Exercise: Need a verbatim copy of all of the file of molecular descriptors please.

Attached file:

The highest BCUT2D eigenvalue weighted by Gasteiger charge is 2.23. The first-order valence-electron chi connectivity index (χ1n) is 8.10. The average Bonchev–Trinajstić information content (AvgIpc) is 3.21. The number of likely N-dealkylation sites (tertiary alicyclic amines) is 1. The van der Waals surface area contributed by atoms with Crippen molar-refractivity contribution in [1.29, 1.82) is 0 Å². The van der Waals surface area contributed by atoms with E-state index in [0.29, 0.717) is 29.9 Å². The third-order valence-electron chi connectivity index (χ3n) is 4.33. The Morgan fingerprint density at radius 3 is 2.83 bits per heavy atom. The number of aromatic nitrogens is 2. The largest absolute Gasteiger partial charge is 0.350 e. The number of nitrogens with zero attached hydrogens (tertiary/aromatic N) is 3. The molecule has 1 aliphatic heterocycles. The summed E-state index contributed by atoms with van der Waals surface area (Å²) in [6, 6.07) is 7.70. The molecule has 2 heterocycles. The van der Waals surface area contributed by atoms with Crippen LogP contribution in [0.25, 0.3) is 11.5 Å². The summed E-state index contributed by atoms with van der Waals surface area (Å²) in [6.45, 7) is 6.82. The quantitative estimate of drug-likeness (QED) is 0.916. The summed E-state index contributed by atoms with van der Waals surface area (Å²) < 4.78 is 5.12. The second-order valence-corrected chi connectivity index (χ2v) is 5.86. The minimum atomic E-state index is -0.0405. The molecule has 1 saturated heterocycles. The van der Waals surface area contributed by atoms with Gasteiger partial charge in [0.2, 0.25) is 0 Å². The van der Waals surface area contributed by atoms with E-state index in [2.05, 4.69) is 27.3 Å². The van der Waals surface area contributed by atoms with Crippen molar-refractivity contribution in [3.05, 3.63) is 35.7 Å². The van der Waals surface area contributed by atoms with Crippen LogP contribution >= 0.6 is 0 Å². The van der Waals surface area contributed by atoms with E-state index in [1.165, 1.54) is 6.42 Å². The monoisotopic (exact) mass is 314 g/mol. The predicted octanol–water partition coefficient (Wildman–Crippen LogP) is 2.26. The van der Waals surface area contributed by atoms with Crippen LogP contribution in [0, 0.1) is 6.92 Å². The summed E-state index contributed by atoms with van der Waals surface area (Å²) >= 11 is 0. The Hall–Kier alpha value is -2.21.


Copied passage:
The highest BCUT2D eigenvalue weighted by Gasteiger charge is 2.23. The first-order valence-electron chi connectivity index (χ1n) is 8.10. The average Bonchev–Trinajstić information content (AvgIpc) is 3.21. The number of likely N-dealkylation sites (tertiary alicyclic amines) is 1. The van der Waals surface area contributed by atoms with Crippen molar-refractivity contribution in [1.29, 1.82) is 0 Å². The van der Waals surface area contributed by atoms with E-state index in [0.29, 0.717) is 29.9 Å². The third-order valence-electron chi connectivity index (χ3n) is 4.33. The Morgan fingerprint density at radius 3 is 2.83 bits per heavy atom. The number of aromatic nitrogens is 2. The largest absolute Gasteiger partial charge is 0.350 e. The number of nitrogens with zero attached hydrogens (tertiary/aromatic N) is 3. The molecule has 1 aliphatic heterocycles. The summed E-state index contributed by atoms with van der Waals surface area (Å²) in [6, 6.07) is 7.70. The molecule has 2 heterocycles. The van der Waals surface area contributed by atoms with Crippen LogP contribution in [0.25, 0.3) is 11.5 Å². The summed E-state index contributed by atoms with van der Waals surface area (Å²) in [6.45, 7) is 6.82. The quantitative estimate of drug-likeness (QED) is 0.916. The summed E-state index contributed by atoms with van der Waals surface area (Å²) < 4.78 is 5.12. The second-order valence-corrected chi connectivity index (χ2v) is 5.86. The minimum atomic E-state index is -0.0405. The molecule has 1 saturated heterocycles. The van der Waals surface area contributed by atoms with Gasteiger partial charge in [0.2, 0.25) is 0 Å². The van der Waals surface area contributed by atoms with E-state index in [2.05, 4.69) is 27.3 Å². The van der Waals surface area contributed by atoms with Crippen molar-refractivity contribution in [3.05, 3.63) is 35.7 Å². The van der Waals surface area contributed by atoms with Crippen LogP contribution >= 0.6 is 0 Å². The van der Waals surface area contributed by atoms with E-state index in [1.165, 1.54) is 6.42 Å². The monoisotopic (exact) mass is 314 g/mol. The predicted octanol–water partition coefficient (Wildman–Crippen LogP) is 2.26. The van der Waals surface area contributed by atoms with Crippen LogP contribution in [0, 0.1) is 6.92 Å². The summed E-state index contributed by atoms with van der Waals surface area (Å²) >= 11 is 0. The Hall–Kier alpha value is -2.21.